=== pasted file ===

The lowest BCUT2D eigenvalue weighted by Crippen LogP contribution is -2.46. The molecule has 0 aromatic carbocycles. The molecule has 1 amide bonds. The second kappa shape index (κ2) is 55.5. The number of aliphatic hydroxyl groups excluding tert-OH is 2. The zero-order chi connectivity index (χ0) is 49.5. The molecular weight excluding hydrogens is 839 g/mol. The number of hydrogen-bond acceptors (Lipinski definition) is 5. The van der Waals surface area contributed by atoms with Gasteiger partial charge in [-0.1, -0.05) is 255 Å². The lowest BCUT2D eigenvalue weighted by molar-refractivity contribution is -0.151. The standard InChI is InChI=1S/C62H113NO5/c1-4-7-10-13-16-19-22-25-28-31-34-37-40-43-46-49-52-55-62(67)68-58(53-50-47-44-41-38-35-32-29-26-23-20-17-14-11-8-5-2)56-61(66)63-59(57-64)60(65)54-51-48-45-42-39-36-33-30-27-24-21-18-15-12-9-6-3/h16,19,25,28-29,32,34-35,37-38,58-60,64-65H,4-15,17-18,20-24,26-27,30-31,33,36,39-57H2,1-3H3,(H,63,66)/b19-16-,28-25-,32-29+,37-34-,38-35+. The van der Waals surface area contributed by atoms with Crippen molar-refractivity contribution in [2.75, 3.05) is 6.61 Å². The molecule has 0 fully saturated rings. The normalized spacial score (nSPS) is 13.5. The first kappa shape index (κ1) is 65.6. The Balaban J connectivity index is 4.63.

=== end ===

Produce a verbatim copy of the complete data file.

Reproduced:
The lowest BCUT2D eigenvalue weighted by Crippen LogP contribution is -2.46. The molecule has 0 aromatic carbocycles. The molecule has 1 amide bonds. The second kappa shape index (κ2) is 55.5. The number of aliphatic hydroxyl groups excluding tert-OH is 2. The zero-order chi connectivity index (χ0) is 49.5. The molecular weight excluding hydrogens is 839 g/mol. The number of hydrogen-bond acceptors (Lipinski definition) is 5. The van der Waals surface area contributed by atoms with Gasteiger partial charge in [-0.1, -0.05) is 255 Å². The lowest BCUT2D eigenvalue weighted by molar-refractivity contribution is -0.151. The standard InChI is InChI=1S/C62H113NO5/c1-4-7-10-13-16-19-22-25-28-31-34-37-40-43-46-49-52-55-62(67)68-58(53-50-47-44-41-38-35-32-29-26-23-20-17-14-11-8-5-2)56-61(66)63-59(57-64)60(65)54-51-48-45-42-39-36-33-30-27-24-21-18-15-12-9-6-3/h16,19,25,28-29,32,34-35,37-38,58-60,64-65H,4-15,17-18,20-24,26-27,30-31,33,36,39-57H2,1-3H3,(H,63,66)/b19-16-,28-25-,32-29+,37-34-,38-35+. The van der Waals surface area contributed by atoms with Crippen molar-refractivity contribution in [2.75, 3.05) is 6.61 Å². The molecule has 0 fully saturated rings. The normalized spacial score (nSPS) is 13.5. The first kappa shape index (κ1) is 65.6. The Balaban J connectivity index is 4.63.